Wednesday, December 5, 2007


One of the greatest forms of training ever invented, Fartlek, meaning "speed play" in Swedish, is mainly an aerobic workout that can also utilize the anaerobic systems. Fartleks are conducted during continuous runs in which your pace varies for set upon intervals and/or distances. They can be conducted on any type of surface, roads, trails, beaches, the track, etc...I like to break Fartleks into three categories; 1) Base Phase, 2) Interval Phase, and 3) Maintenance Phase.

1) Base Phase Fartlek.
The base phase starts out with a period of slow running, followed by a period of slow running with steady state runs, and concludes with the introduction of threshold runs. Fartlek is a type of threshold run that comes toward the end of the base phase. At this point, the purpose of the Fartlek is to introduce the body to faster running while at the same time preparing it for speed sessions in the upcoming cross country season. The timed intervals are longer at this point and done at a pace a little slower than current 5k race pace. The focus is still on building aerobic strength.

1.5 mile warm-up
5 x 2' x 3' (5 times 2 minutes hard by 3 minutes easy)
1.5 mile warm-down

After the warm-up, you go right into your first interval of 2 minutes. Once the 2 minutes is over, you run easy for 3 minutes. Once the 3 minutes are up, you start over with the next 2 minutes hard. The total miles for this workout will be anywhere from 6 to 8 miles, depending on your pace. You never stop running until you finish with the 1.5 mile warm-down.

2) Interval Phase Fartlek
There are times during cross country and track when you can't get to a place where there is a set aside area where you know the exact distance. There are also coaches who do not like to use tracks. In either instance, Fartlek can be used to mimic interval training. During such a Fartlek you will build aerobic strength by continuing to run throughout the workout, while at the same time build on you anaerobic capacity by running the intervals hard, as if you were on a track.

Each of these workout should have a 1 to 2 mile warm-up and warm-down.

20 x 20" x 40" (20 times 20 seconds hard by 40 seconds easy)
This Fartlek mimics doing 100 meter sprints

10 x 1' x 1' (10 times 1 minute hard by 1 minute easy)
This Fartlek mimics doing 300 meter to 400 meter intervals

5 x 2' x 3' (5 times 5 minutes hard by 3 minutes easy)
This Fartlek mimics doing 600 to 800 meter intervals

3) Maintenance Phase Fartlek
After cross country season the break until track is usually short. There is not much time to put in a base with three phases. In this case, Fartlek is started immediately during the winter base to maintain some of the speed you developed during the cross country season. The focus at this time of the year is building strength and endurance, so keep the intervals at a steady pace making sure to stay in an aerobic state.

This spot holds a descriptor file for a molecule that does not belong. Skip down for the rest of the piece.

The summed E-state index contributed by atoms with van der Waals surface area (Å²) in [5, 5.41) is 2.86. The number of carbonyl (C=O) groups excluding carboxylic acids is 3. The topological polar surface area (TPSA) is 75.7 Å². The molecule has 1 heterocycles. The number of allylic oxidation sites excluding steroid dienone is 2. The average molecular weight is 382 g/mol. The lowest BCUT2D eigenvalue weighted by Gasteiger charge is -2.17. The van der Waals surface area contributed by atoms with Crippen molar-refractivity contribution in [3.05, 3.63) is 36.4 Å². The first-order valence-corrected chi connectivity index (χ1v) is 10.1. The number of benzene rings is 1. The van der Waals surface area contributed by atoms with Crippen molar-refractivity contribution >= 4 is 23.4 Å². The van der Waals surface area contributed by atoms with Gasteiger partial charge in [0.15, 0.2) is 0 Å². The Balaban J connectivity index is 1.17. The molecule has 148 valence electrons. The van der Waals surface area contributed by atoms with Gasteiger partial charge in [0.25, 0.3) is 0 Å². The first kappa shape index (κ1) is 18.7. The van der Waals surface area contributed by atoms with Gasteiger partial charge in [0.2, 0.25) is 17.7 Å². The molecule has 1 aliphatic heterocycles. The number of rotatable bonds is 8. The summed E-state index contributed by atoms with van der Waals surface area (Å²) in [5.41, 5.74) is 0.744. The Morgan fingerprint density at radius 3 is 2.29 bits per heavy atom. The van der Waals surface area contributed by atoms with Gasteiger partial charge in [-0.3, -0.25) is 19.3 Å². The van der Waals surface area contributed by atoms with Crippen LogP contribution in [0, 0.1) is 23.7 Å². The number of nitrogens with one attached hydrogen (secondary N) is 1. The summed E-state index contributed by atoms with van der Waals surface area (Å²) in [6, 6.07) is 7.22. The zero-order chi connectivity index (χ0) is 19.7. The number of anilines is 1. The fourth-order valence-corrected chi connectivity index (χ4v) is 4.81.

Three Important Things To Remember:
1) The total time of the Fartlek is not important. Focus on running strong during the hard interval and running very easy during the easy interval. Running faster during the rest to get a fast overall time is defeating the purpose of the run.

2) The total distance of the run is not important. It doesn't matter how much distance you cover during the Fartlek. This is why they are not generally done on a track. If you are a miles junky and need to record your total distance for the day, just estimate based on pace how far you ran for the workout.

3) The main goal of a Fartlek should be to finish the entire workout. Therefore, it is wise to mainain a steady pace throughout the workout. If you run your first one or two intervals too hard, you will sacrifice the entire workout.

2 x 10' x 5'
4 x 5' x 3'
6 x 3' x 2'
10 x 1' x 1'
20 x 20" x 40"

These are just examples. The amount of times you do the interval and how many you do can be varied to your liking. When you get in better shape, you can decrease the slow interval to allow for less rest, getting a better workout.


Anonymous said...

I’ve recently started a blog, the information you provide on this site has helped me tremendously. Thank you for all of your time & work.

Anonymous said...

Useful blog website, keep me personally through searching it, I am seriously interested to find out another recommendation of it.

Anonymous said...

this post is very usefull thx!

Anonymous said...

What a great web log. I spend hours on the net reading blogs, about tons of various subjects. I have to first of all give praise to whoever created your theme and second of all to you for writing what i can only describe as an fabulous article. I honestly believe there is a skill to writing articles that only very few posses and honestly you got it. The combining of demonstrative and upper-class content is by all odds super rare with the astronomic amount of blogs on the cyberspace.